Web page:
While this is a bit of a niche, Dave Rupert and friends put together a great show highlighting the Web design and development community here in town. It’s a great way to keep up with the future.
Exactly as their names imply, each of these podcasts come in bite-sized chunks, ready to make you smarter and help you understand how things truly work in the world at large and the world in our brain.
Lars Brownworth’s love of the subject is clear from the first minute and will quickly attract anyone interested in history. As noted on the site, Mr. Brownworth’s “passion for Byzantine history has taken him on travels from the furthest reaches of the Byzantine Empire right into Constantinople, (present day Istanbul) the very heart of Byzantium. He has traveled and studied Byzantine history extensively and produced this lecture series giving us an overview of Byzantine history as seen through 12 of its greatest rulers.”
Another great history podcast from Lars Brownworth, starts with the humble beginnings of the Normans traces the path of the Normans over the two centuries that they “launched a series of extraordinary conquests, transforming Anglo-Saxon England into Great Britain, setting up a powerful Crusader state in Antioch, and turning Palermo into the dazzling cultural and economic capital of the western Mediterranean”.
What am I Missing
What are your favorite podcasts?
Here’s a list of some of the podcasts I currently subscribe to, all of which are available via iTunes in addition to the links below. I’ve set up a smart playlist (which I occasionally tweak by hand) to shuffle the shows, allowing me to interleave long episodes and short episodes, providing a nice bit of variety, while keeping the episodes in chronological order per-series.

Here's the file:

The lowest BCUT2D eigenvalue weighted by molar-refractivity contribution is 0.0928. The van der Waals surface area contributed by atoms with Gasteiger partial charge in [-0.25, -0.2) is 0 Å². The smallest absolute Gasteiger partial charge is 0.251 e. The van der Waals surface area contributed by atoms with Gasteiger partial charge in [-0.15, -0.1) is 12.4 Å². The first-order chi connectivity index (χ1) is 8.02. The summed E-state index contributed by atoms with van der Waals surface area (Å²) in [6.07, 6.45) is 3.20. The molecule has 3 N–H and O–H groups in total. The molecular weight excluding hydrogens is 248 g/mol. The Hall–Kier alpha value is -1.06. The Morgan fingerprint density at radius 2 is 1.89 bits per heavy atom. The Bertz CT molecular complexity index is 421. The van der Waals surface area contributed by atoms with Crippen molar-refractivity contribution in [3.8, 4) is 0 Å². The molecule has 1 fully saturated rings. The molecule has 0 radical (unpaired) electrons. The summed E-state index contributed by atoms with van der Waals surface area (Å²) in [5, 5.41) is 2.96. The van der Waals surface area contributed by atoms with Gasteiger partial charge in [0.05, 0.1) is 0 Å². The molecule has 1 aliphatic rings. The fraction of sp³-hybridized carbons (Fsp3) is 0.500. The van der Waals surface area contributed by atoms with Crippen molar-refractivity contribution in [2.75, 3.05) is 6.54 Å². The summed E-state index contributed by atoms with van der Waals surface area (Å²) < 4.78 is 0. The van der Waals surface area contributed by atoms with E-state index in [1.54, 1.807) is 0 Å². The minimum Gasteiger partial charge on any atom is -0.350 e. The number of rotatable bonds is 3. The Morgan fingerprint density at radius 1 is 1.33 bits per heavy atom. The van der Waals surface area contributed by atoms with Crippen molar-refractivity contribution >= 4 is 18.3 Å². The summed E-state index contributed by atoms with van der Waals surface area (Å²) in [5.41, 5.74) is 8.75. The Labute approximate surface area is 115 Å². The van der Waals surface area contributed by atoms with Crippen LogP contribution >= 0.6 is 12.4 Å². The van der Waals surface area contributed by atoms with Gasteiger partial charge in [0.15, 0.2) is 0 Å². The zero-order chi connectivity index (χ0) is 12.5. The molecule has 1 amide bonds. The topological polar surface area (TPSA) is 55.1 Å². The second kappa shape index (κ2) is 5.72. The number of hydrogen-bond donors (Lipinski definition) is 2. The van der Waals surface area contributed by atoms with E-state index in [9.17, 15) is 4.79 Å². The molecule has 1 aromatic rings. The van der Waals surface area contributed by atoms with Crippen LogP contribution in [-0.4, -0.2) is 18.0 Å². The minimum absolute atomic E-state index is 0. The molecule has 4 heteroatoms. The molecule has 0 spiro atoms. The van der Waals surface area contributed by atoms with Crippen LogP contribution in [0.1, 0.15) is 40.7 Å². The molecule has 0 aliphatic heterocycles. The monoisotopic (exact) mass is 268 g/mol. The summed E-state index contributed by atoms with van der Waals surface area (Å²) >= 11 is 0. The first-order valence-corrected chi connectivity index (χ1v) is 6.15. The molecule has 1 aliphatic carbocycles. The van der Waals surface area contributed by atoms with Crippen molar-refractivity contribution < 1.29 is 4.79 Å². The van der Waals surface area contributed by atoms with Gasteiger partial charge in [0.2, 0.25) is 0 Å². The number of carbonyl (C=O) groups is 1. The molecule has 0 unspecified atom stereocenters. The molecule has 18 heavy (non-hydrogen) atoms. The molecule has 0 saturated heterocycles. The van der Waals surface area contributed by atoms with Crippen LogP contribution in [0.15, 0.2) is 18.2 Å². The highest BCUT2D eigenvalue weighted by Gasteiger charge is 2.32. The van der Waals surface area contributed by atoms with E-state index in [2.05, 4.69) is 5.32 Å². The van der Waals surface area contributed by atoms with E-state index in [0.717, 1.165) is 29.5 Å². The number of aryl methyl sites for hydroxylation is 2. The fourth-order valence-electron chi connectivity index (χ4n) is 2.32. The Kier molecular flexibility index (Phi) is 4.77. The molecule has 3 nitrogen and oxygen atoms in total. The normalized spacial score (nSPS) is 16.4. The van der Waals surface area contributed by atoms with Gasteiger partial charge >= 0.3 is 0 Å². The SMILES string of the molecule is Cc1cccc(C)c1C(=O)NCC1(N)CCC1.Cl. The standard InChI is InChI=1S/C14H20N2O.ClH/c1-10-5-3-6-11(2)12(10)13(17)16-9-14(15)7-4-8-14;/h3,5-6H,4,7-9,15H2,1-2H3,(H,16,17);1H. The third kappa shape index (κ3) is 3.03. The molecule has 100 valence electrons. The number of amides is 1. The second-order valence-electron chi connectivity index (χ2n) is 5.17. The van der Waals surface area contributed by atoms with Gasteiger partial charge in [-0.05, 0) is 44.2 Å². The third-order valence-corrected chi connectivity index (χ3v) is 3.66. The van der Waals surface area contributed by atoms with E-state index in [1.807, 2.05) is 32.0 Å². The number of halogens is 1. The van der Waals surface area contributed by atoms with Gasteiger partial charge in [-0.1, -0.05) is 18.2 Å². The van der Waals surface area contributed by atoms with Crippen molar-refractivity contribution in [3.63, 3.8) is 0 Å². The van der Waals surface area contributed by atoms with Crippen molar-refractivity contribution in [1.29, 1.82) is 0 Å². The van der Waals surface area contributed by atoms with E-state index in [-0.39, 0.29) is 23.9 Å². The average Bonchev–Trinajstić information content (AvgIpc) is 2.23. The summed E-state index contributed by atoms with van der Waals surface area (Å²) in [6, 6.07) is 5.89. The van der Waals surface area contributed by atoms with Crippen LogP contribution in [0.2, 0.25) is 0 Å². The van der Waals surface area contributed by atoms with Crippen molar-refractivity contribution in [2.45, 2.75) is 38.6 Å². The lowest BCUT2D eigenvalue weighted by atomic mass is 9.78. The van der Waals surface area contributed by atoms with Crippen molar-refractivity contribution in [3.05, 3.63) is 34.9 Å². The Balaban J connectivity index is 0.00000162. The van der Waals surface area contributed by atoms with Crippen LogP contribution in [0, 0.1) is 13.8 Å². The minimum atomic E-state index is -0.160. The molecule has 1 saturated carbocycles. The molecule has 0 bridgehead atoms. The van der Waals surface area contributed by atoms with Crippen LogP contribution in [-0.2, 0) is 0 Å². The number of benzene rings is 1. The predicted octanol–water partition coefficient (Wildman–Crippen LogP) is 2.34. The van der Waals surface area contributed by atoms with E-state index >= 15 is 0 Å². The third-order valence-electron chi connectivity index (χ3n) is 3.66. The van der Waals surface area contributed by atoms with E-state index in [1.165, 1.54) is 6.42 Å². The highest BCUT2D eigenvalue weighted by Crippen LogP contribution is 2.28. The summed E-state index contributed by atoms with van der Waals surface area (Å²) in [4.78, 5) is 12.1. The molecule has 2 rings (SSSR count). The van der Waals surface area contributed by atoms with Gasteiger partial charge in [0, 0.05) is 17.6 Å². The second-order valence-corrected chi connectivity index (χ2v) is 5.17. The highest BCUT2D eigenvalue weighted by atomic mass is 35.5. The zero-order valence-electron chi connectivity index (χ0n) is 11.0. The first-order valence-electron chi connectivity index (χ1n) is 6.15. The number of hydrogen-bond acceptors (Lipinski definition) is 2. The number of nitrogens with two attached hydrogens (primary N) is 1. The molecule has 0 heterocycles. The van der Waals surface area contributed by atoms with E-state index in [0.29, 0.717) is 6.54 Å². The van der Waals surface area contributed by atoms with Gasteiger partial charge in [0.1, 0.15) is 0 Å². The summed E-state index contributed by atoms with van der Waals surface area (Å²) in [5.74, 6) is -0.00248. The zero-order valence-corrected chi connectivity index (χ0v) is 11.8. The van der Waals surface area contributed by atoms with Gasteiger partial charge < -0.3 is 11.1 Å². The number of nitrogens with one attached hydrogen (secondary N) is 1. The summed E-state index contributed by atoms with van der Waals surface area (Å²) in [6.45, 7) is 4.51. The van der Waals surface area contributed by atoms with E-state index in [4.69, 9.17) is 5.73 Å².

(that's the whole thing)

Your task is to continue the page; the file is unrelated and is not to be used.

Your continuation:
- 12 Byzantine Rulers is a great podcast by Lars Brownworth, whose love of the subject is apparent from the first minute. Anyone interested in history should check it out. As noted on the site, Mr. Brownworth’s “passion for Byzantine history has taken him on travels from the furthest reaches of the Byzantine Empire right into Constantinople, (present day Istanbul) the very heart of Byzantium. He has traveled and studied Byzantine history extensively and produced this lecture series giving us an overview of Byzantine history as seen through 12 of it’s greatest rulers.”
- 43 Folders “is Merlin Mann’s site about personal productivity, life hacks, and simple ways to make your life a little better.”
- All in the Mind is “Radio National’s weekly foray into the mental universe, the mind, brain and behaviour – everything from addiction to artificial intelligence.”
- American Experience brings the amazing PBS series to our iPods.
- APM’s Marketplace provides a perspective on economic and business news unavailable anywhere else.